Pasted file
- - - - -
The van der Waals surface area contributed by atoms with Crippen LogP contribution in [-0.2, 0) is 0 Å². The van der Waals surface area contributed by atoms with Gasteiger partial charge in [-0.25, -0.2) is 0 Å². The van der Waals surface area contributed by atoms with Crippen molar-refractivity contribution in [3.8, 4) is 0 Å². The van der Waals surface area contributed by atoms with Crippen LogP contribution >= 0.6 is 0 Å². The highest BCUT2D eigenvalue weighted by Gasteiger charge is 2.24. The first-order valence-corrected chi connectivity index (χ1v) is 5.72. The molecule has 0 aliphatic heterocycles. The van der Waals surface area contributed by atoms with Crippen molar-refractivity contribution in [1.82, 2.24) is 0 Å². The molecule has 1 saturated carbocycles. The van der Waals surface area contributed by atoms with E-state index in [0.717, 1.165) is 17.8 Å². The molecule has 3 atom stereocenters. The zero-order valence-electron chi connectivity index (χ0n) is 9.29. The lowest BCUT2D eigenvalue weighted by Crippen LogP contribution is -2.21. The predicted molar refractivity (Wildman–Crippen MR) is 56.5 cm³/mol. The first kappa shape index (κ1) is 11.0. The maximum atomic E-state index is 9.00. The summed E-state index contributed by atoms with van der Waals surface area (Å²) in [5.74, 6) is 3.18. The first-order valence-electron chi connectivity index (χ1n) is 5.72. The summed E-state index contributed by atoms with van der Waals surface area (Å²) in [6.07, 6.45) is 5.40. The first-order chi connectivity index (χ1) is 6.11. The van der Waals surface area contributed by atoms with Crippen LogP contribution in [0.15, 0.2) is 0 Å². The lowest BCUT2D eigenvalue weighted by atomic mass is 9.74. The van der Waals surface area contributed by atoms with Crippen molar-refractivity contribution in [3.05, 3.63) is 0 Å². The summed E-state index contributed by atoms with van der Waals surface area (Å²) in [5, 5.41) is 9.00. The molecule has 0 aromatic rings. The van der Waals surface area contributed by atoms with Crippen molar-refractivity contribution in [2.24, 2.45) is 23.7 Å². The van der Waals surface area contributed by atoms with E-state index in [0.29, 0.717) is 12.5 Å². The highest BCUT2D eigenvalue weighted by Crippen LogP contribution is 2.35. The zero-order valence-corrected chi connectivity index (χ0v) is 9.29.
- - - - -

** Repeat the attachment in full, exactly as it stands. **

The van der Waals surface area contributed by atoms with Crippen LogP contribution in [-0.2, 0) is 0 Å². The van der Waals surface area contributed by atoms with Gasteiger partial charge in [-0.25, -0.2) is 0 Å². The van der Waals surface area contributed by atoms with Crippen molar-refractivity contribution in [3.8, 4) is 0 Å². The van der Waals surface area contributed by atoms with Crippen LogP contribution >= 0.6 is 0 Å². The highest BCUT2D eigenvalue weighted by Gasteiger charge is 2.24. The first-order valence-corrected chi connectivity index (χ1v) is 5.72. The molecule has 0 aliphatic heterocycles. The van der Waals surface area contributed by atoms with Crippen molar-refractivity contribution in [1.82, 2.24) is 0 Å². The molecule has 1 saturated carbocycles. The van der Waals surface area contributed by atoms with E-state index in [0.717, 1.165) is 17.8 Å². The molecule has 3 atom stereocenters. The zero-order valence-electron chi connectivity index (χ0n) is 9.29. The lowest BCUT2D eigenvalue weighted by Crippen LogP contribution is -2.21. The predicted molar refractivity (Wildman–Crippen MR) is 56.5 cm³/mol. The first kappa shape index (κ1) is 11.0. The maximum atomic E-state index is 9.00. The summed E-state index contributed by atoms with van der Waals surface area (Å²) in [5.74, 6) is 3.18. The first-order valence-electron chi connectivity index (χ1n) is 5.72. The summed E-state index contributed by atoms with van der Waals surface area (Å²) in [6.07, 6.45) is 5.40. The first-order chi connectivity index (χ1) is 6.11. The van der Waals surface area contributed by atoms with Crippen LogP contribution in [0.15, 0.2) is 0 Å². The lowest BCUT2D eigenvalue weighted by atomic mass is 9.74. The van der Waals surface area contributed by atoms with Crippen molar-refractivity contribution in [3.05, 3.63) is 0 Å². The summed E-state index contributed by atoms with van der Waals surface area (Å²) in [5, 5.41) is 9.00. The molecule has 0 aromatic rings. The van der Waals surface area contributed by atoms with Crippen molar-refractivity contribution in [2.24, 2.45) is 23.7 Å². The van der Waals surface area contributed by atoms with E-state index in [0.29, 0.717) is 12.5 Å². The highest BCUT2D eigenvalue weighted by Crippen LogP contribution is 2.35. The zero-order valence-corrected chi connectivity index (χ0v) is 9.29.